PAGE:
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Globalisation and Fisheries

Proceedings of an OECD-FAO Workshop

image of Globalisation and Fisheries
This conference proceedings highlights the key risks and opportunities that policy makers need to address relative to fisheries globalisation so that on the one hand, the opportunities that are created are not missed while, on the other, the risks are addressed appropriately. It presents a wide range of experiences and points of view from every part of the value chain of the fisheries industry, including fishers, processors, consumers, NGOs, restaurant and retail chains, as well as government and academic experts.

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Identifying the Parameters with which We Are Working in the Harvesting Sector

Michael Lodge presented the legal framework governing access to high seas fish stocks. He explained that sub-optimal utilization of high seas fish stocks is an economic problem, caused by the common property nature of the fisheries and the open access regime on the high seas. Inefficient utilisation of shared stocks could be costing the global economy an estimated USD 50 billion per annum. The United Nations Law of the Sea (LOS) and the UN Fish Stocks Agreement form the basis for a legal framework governing access to high seas resources. A fundamental condition arising from LOS is the duty for states to co-operate in managing shared fish stocks and high seas resources. The paradigm for co-operation is the Regional Fisheries Management Organisation (RFMO). There is no possibility for unilateral action and members have a duty to cooperate even when they fail to agree. Non-members who do not agree with RFMO members are not discharged from the duty to cooperate. Where no RFMO exists, states are under a duty to cooperate to establish one or, at least, apply conservation measures consistent with the LOS. Michael Lodge highlighted the major threats to the stability of RFMOs. They include free riding; IUU fishing; the failure to heed the special requirements of developing countries; failure to deal with new members; and failure to agree on allocation. This last point is made more difficult by the dual role of States who act in a capacity of both allocating and managing. In addition, developing countries form the bulk of RFMO participation, but not the bulk of allocation rights. Other challenges include a greater role for industry and overlapping areas with national management. Conditions for success include effective conservation and management practices (such as adopting ecosystem and precautionary approaches), emphasis on better implementation, RFMO performance assessment and review, guidelines on best practice, and global standards for RFMOs accompanied by more transparent accountability.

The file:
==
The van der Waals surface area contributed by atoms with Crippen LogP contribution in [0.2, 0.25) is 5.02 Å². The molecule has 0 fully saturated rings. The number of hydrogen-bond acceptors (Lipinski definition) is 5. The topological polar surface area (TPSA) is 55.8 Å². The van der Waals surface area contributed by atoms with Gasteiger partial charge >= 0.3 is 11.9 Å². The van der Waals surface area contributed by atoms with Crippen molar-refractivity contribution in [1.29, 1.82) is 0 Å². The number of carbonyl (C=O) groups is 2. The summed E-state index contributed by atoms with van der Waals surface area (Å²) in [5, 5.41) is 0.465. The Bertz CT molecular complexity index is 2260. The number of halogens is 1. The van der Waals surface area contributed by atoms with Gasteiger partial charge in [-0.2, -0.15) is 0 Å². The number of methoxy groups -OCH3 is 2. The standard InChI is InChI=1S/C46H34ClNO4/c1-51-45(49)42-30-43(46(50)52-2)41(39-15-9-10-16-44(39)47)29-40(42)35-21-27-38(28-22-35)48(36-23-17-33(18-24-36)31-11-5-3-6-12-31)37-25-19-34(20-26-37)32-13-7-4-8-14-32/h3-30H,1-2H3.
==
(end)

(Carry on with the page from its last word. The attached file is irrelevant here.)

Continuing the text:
English

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